Ryan Giggs has been named as the footballer at the centre of the super injunction row by MP John Hemming. Within minutes of Giggs’ “outing” the story had been splashed across newspaper websites with glee.

Hemming’s naming of Ryan Giggs came after newspapers including The Sun failed in their bid to lift a super injunction gagging them from naming the footballer who allegedly had an affair with Imogen Thomas.

However, after Giggs’ name was mentioned more than 75,000 on Twitter in relation to the super injunction, the press ban on mentioning his name has led many to call the system a farce.

Now MP John Hemming has used parliamentary privilege to name Ryan Giggs as the super injunction footballer.

“With about 75,000 people having named Ryan Giggs on Twitter it’s obviously impractical to imprison them all,” said Hemming.

The MP was immediately rounded on by the Commons Speaker who said it was “not the occasion” to raise the super injunction issue.

To which Hemming responded that he wished to clarify the law which “clearly does not have public consent”.

The identification came just hours after the High Court had refused to allow journalists to name Manchester United player Giggs, who is alleged to have had a sexual relationship with Big Brother star Imogen Thomas.

Earlier today, Justice Eady rejected an application by News Group Newspapers including The Sun to overturn the super injunction relating to Ryan Giggs, on the basis that to continue it would be “futile”, given the widespread knowledge of his name.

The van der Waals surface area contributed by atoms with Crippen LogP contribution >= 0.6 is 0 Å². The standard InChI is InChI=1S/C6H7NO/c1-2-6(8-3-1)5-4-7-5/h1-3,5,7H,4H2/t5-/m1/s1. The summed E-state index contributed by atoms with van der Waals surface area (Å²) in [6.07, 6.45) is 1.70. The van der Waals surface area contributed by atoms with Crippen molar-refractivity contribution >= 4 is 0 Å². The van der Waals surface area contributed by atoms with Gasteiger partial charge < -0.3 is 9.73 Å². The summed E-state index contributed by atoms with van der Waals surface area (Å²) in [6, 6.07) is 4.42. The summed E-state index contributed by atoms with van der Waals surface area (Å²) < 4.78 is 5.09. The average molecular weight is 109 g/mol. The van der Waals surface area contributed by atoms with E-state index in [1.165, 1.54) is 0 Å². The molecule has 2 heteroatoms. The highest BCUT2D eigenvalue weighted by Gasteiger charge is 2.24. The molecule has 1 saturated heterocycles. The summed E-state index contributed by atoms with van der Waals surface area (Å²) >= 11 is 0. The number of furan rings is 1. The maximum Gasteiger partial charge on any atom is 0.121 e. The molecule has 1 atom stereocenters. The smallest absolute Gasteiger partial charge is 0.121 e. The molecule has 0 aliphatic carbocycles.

Eady said: “It has never been suggested, of course, that there is any legitimate public interest, in the traditional sense, in publishing this information.

“The court’s duty remains to try and protect the claimant, and particularly his family, from intrusion and harassment so long as it can.”

Giggs, who is referred to as CTB in court documents, is alleged to have had a “sexual relationship” with former Big Brother contestant Miss Thomas.

Despite thousands of Twitter users using his name and one Scottish newspaper even publishing his picture on its front page on Sunday, publications in England and Wales are prevented from naming Giggs by a super injunction.

Prime Minister David Cameron – who admitted he knew who the super injunction footballer was – said earlier: “It is rather unsustainable, this situation, where newspapers can’t print something that clearly everybody else is talking about.”

It’s not known whether Ryan Giggs will proceed with his reported suit against Twitter which was announced on Friday.

Twitter users have reacted with delight at the naming of Giggs.

John_murphy1 wrote:  “Can we all say Ryan Giggs now?”

m_allison tweeted: ”Mr Speaker, With about 75,000 people having named Ryan Giggs on Twitter it is impractical to imprison them all”.

While gunrack84 yelled: “ITS RYAN FUCKING GIGGS.”

Manchester United star Giggs plays his fourth Champions League final on Saturday against Barcelona with a chance at his third medal.

Anyway, we’re just loving being able to say his name – Ryan Giggs, Ryan Giggs, Ryan Giggs!